A client and friend recently refreshed my knowledge by pointing me back at Joel York’s brilliant Software-as-a-Service (SaaS) business financial analysis posts, chaotic-flow.com. Joel comes up with his ten rules for a SaaS business.
Although Joel targets SaaS companies, and in general all subscription-based revenue companies, in truth it applies to all companies dealing with growth that comes from extending revenue streams.
Several years ago, I had a client (I believe they are highlighted in “Success Stories” on atomicinc.com) that, despite torrid growth and profitable customers, continually faced a cash crunch. Every business loves growth, every business loves positive gross margins. So, they asked, if we are growing, our customers love us, and we are profitable on each customer…. how are we continually in cash trouble?
I took a good hard look at their business. Yes, they were beloved by their customers; yes, they were profitable with each customer; yes, they had a torrid growth rate… and yes, they were continually running out of cash.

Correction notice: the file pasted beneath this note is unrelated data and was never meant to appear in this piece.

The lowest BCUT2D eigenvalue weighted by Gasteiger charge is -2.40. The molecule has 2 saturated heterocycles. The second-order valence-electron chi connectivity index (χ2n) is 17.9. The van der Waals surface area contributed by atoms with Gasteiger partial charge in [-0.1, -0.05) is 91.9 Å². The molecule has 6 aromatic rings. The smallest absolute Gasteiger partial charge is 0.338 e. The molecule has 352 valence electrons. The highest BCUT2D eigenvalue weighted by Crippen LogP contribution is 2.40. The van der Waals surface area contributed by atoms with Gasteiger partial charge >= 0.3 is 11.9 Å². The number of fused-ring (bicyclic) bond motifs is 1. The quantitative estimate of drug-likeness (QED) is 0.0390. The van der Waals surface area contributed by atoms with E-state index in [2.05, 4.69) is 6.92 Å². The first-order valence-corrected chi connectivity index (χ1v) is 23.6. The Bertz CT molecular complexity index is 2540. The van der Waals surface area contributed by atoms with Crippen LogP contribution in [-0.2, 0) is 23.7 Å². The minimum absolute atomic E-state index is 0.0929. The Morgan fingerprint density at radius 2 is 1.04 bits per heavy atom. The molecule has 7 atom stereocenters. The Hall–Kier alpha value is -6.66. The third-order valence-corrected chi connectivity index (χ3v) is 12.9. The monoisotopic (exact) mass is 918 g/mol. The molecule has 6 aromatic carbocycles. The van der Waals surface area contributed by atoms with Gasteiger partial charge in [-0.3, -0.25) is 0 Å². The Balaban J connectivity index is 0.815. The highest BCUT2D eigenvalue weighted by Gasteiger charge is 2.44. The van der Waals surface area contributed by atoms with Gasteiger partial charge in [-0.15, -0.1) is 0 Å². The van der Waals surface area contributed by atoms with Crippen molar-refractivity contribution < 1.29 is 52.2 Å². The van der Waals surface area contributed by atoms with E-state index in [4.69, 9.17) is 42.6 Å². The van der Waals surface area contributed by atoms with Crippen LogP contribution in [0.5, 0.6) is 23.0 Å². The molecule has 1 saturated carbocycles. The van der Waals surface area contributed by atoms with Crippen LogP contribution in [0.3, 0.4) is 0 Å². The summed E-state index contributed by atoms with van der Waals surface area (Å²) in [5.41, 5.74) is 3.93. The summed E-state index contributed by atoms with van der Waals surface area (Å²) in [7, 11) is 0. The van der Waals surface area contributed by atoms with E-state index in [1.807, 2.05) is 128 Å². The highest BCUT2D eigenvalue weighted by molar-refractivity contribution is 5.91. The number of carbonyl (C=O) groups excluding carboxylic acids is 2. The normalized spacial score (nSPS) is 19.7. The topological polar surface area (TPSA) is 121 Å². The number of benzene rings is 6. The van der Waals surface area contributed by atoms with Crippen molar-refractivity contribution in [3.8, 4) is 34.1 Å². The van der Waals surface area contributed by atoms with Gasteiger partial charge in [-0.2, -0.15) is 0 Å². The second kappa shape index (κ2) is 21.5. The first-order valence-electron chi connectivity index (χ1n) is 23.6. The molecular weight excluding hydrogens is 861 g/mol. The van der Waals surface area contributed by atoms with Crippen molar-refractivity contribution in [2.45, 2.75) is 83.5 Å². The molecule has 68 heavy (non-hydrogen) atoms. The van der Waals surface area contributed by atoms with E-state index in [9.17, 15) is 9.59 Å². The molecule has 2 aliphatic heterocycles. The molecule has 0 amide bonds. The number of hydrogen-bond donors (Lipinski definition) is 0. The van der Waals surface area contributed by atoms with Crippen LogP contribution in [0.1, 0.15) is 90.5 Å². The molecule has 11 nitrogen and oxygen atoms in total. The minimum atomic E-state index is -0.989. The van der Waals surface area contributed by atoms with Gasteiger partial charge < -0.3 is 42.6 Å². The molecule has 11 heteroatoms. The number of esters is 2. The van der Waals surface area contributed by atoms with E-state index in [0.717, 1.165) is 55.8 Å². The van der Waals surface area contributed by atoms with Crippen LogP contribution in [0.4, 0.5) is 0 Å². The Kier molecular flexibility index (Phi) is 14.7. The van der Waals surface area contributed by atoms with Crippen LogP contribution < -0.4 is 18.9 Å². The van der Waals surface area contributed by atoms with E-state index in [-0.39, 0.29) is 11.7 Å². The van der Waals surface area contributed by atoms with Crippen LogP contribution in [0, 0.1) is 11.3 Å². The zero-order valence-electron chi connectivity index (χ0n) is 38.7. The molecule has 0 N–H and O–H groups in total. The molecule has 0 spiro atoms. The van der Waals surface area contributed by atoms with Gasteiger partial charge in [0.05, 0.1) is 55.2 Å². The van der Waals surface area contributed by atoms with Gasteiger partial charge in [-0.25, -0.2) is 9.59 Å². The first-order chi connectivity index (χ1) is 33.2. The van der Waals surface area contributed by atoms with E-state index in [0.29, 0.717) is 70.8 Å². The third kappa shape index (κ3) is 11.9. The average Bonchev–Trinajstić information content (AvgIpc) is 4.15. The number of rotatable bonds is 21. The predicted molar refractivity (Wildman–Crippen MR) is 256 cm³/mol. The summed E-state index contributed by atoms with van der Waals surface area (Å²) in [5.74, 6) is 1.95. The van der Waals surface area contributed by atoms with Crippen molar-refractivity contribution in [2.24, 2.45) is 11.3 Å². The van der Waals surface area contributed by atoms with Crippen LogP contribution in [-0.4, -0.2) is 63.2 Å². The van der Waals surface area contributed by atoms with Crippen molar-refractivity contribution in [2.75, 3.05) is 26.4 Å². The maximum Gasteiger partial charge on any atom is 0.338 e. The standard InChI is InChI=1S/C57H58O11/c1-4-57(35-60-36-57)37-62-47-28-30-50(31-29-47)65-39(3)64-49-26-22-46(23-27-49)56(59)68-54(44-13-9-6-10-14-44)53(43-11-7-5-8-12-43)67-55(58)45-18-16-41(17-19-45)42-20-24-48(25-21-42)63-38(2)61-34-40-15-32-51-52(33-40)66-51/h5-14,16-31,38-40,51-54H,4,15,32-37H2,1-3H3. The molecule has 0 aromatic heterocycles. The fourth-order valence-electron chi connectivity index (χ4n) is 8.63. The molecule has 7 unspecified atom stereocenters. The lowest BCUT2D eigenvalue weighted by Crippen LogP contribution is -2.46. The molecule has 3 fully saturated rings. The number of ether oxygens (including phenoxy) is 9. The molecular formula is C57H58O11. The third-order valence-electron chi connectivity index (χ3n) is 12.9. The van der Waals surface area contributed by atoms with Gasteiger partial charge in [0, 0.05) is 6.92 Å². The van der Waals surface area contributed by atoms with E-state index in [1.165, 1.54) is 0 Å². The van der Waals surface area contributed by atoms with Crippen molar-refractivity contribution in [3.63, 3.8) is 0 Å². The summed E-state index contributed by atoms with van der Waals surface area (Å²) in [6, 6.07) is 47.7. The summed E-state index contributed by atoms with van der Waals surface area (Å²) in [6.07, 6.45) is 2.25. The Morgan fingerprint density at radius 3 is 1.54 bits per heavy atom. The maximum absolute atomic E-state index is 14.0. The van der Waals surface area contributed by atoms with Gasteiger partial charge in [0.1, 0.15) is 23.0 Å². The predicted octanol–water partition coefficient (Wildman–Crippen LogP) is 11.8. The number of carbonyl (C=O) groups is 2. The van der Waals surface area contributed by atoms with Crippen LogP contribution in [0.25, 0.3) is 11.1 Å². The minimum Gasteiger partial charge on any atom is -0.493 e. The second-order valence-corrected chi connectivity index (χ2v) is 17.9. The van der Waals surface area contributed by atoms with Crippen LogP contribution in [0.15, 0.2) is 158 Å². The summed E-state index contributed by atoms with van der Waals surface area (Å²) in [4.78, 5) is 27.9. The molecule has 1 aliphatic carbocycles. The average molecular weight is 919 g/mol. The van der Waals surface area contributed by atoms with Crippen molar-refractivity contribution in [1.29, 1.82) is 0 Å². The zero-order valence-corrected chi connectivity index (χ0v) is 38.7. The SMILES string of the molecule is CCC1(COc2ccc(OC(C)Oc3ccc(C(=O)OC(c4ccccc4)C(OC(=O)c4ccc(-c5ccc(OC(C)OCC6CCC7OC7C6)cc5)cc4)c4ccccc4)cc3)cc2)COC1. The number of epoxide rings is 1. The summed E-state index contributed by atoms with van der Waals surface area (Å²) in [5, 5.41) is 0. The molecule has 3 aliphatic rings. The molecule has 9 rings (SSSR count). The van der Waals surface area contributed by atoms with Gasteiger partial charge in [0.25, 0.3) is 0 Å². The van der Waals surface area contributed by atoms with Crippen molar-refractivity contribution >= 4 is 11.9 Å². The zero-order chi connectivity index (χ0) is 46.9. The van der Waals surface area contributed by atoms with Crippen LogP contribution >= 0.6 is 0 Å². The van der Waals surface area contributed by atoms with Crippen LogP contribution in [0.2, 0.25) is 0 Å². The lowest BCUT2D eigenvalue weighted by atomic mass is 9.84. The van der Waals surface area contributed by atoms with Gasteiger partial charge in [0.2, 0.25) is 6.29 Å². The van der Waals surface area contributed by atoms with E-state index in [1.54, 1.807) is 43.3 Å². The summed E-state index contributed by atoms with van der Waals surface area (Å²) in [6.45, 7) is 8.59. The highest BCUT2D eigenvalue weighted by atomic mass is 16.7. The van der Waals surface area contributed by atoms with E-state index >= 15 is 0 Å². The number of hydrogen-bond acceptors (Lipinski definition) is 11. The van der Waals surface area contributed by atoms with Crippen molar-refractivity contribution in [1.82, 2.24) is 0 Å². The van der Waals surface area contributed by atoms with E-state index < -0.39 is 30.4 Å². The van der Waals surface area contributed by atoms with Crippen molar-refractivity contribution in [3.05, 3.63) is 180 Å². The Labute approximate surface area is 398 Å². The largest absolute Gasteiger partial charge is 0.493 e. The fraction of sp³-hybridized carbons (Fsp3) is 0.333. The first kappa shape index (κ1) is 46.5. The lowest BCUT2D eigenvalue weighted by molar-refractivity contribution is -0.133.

Their problem, as I identified back then, is exactly the growth problem and its effect on profitability that Joel identifies in Rules #5 and #6. When you grow in a subscription business, or really any business whose contribution margin (i.e. profit from an individual customer) is spread out over time, but whose large customer acquisition cost (CAC) is upfront, then you are putting out lots of money *now* to get a great sum of money (the profit) in the future (the “after now”). There is some natural growth rate – which I determined for the customer – beyond which your profit cash stream from your current customers is simply not enough to pay your high CAC of your new customers, and you will lose money on a period-by-period basis.
In the case of this customer, it was a business with characteristics very similar to lending, which mimics a SaaS business almost exactly. A mortgage loan company (which this was not, but is an example with which everyone is familiar), beyond its usual customer acquisition costs, lends out a lot of money (the principal) right now, and makes it back – plus interest, the profit – over the next, say, 30 years. The mortgage bank would love to lend out to another 1MM safe mortgagees, but it only has so much cash on hand.
In the end, a SaaS business is nothing more, or less, than an efficient (relative to an enterprise software company) mortgage lending company, with CAC the principal, and monthly / annual subscription fees the monthly mortgage payments. You can only grow so fast, before you run out of cash.